Ken Shamrock and Dan “The Beast” Severn face-off in this match. Photo by Robin Postell

“Brazilian men are vainer than American women,” his manager Frederico Lapenda says.

Not versed in English, only Portuguese, he can come off mysterious. There’s no way to tell who he really is in this environment. A fish out of water here, Marco belongs to Brazil. American is dry and cool, like plastic. To a man who plays on the beach, swims in the ocean, and runs up tropical mountains daily, the U.S. is a big, garish air-conditioned nightmare.

People buzz around him because he is the king.  But there’s still competition this time. He’s not the only the champ on the premises.

There’s Oleg “The Russian Bear” Taktarov, who won UFC VI. That was the event where Ruas first made an appearance, not as a fighter, but one in the grooming and courting stages.

Taktarov can take more punishment than any of his competitors; abuse absorption is his trademark, and a hallmark of Russian fighters. Known for his lethal leg locks, this Judo champ from the former U.S.S.R. is a stubborn, vodka-steamed force of stoicism. He evidently feels no pain and his knowledge of leg locks gives him an advantage.

Oleg Taktarov wins UFC match
Oleg Taktorov, the “Russian Bear” proves he can take a beating and a win. Photo by Robin Postell

There is Dan “The Beast” Severn, who looks like he wants tat big gaudy title belt pretty damn bad. A family man from Coldwater, Michigan, holds titles all over the world for his wrestling talent – including the UFC V title belt. He’s been sparring with six-foot steel poles trying to toughen up and become a better striker, separating himself from his family for weeks. A grappler, he knows the chances of ending up in a match against Marco Ruas, a striker under the fighting style dubbed “vale tudo,” for “anything goes,” are high.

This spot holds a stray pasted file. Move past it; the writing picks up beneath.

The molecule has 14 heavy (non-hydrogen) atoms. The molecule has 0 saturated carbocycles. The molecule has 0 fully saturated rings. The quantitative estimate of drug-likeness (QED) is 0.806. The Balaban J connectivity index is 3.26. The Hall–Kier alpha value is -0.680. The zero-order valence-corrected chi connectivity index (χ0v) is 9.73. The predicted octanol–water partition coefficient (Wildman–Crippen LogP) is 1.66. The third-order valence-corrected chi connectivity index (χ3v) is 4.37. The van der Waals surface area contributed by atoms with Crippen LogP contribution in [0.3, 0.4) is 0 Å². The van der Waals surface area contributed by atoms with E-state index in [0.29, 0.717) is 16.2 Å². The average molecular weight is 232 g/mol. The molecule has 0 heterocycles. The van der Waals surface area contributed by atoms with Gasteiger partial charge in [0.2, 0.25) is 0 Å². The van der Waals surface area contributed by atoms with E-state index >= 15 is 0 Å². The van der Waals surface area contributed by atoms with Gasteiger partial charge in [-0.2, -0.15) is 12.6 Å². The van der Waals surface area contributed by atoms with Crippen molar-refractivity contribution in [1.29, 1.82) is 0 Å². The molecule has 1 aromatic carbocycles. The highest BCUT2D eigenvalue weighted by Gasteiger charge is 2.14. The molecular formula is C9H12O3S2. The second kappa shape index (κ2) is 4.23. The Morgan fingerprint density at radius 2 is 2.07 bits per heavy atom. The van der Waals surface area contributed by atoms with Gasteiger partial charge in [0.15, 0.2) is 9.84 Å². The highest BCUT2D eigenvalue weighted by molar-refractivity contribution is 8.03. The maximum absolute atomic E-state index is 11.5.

Not to mention mean ole Tank Abbott, who has been training in Utah for the past two months getting adjusted to the mile-high altitude. Everybody knows Tank’s not a disciplined fighter, he’s an aggressive brawler – with a lot of dark heart. And sometimes, that’s all it takes.

Tank Abbott posturing at UFC
David “Tank” Abbott was a soft spot in the hearts of event organizers. Photo by Robin Postell

Disaster strikes the day of the event…

There is a power issue. The event must be moved to a smaller arena, the Mammoth Events Center.

The event is moved to a smaller arena, the Mammoth Events Center, because local lawdogs were on the rag about this vicious event going down in their fair city. Privately-owned, Mammoth barely seats 3,000. This means many people lose their tickets and they’re lined up outside howling like wolves.

The show must go on in not cliche in this scenario

The show must go on is not a cliché in this scenario.

The first match places Tank Abbott, the “pitfighter” from Huntington Beach, California, against freestyle martial artist Steve Jennum, a police officer who surprised everybody and took home the belt in UFC III.

“I want to hurt people without going to jail,” Tank says.

“I want to hurt people without going to jail.”

David “Tank” Abbott

Tank’s training regimen, he says, begins around 5 p.m. with a bottle of Stoli’s. “Then,” Tank extols, “I go to a bar and go up to some guy who thinks he’s tough, talk him into the idea that he can beat me up, then I spring the trap on him.”

In typical Tank fashion, he does whatever it takes to win. This time, he uses his opponent’s head as a ramming post against the black chain link fence of the Octagon ring. A bubbled impression of Jennum’s head remains in the fence after referee “Big John” McCarthy pulls Tank off the rattled cop. This took only one minute and 14 seconds to accomplish, placing the bombastic Tank in the semi-finals .

instagram post of paul varelans and dan severn
Photo by UFC fighter Paul Varelans from h is Instagram account prior to his December 2020 death from COVID

But as the good forces have it, Dan “The Beast” Severn takes 6’8”, 300-pound Paul “The Polar Bear” Varelans down in their quarter match in just 1:01 minutes, placing Tank in the Octagon with The Beast in the semis.

Dan gives Tank what-for, slapping him on his skull, kneeing him in the head and ribs, and elbowing him in the back of his neck. Severn remains on top of the belly-down Tank for an agonizing 15 minutes, bitch-slapping him continually. Tank actually rises in Phoenix fashion from the ashes of his ass-whipping and waits on the 18-minute time limit to end the match.

Ken Shamrock entering UFC octagon